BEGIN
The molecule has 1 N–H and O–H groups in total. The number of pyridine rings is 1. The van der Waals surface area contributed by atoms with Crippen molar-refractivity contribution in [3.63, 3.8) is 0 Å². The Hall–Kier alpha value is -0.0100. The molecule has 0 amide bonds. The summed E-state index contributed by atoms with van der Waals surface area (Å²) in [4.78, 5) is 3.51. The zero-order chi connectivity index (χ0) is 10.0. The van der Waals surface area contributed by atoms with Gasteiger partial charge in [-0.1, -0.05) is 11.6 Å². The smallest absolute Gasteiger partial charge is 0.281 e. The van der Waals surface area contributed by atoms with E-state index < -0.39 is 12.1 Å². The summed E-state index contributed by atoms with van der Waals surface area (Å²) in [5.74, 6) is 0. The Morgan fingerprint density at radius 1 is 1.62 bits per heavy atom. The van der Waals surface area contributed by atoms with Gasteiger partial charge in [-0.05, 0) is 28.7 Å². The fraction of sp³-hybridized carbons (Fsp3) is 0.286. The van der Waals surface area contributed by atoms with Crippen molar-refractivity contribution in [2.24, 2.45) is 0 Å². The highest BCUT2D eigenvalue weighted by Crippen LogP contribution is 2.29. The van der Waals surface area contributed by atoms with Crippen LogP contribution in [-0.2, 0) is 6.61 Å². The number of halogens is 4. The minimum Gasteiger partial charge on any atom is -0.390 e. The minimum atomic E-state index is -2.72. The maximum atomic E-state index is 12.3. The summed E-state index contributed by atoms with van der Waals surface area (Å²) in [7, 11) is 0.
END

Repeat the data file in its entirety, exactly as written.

The molecule has 1 N–H and O–H groups in total. The number of pyridine rings is 1. The van der Waals surface area contributed by atoms with Crippen molar-refractivity contribution in [3.63, 3.8) is 0 Å². The Hall–Kier alpha value is -0.0100. The molecule has 0 amide bonds. The summed E-state index contributed by atoms with van der Waals surface area (Å²) in [4.78, 5) is 3.51. The zero-order chi connectivity index (χ0) is 10.0. The van der Waals surface area contributed by atoms with Gasteiger partial charge in [-0.1, -0.05) is 11.6 Å². The smallest absolute Gasteiger partial charge is 0.281 e. The van der Waals surface area contributed by atoms with E-state index < -0.39 is 12.1 Å². The summed E-state index contributed by atoms with van der Waals surface area (Å²) in [5.74, 6) is 0. The Morgan fingerprint density at radius 1 is 1.62 bits per heavy atom. The van der Waals surface area contributed by atoms with Gasteiger partial charge in [-0.05, 0) is 28.7 Å². The fraction of sp³-hybridized carbons (Fsp3) is 0.286. The van der Waals surface area contributed by atoms with Crippen molar-refractivity contribution in [2.24, 2.45) is 0 Å². The highest BCUT2D eigenvalue weighted by Crippen LogP contribution is 2.29. The van der Waals surface area contributed by atoms with Crippen LogP contribution in [-0.2, 0) is 6.61 Å². The number of halogens is 4. The minimum Gasteiger partial charge on any atom is -0.390 e. The minimum atomic E-state index is -2.72. The maximum atomic E-state index is 12.3. The summed E-state index contributed by atoms with van der Waals surface area (Å²) in [7, 11) is 0.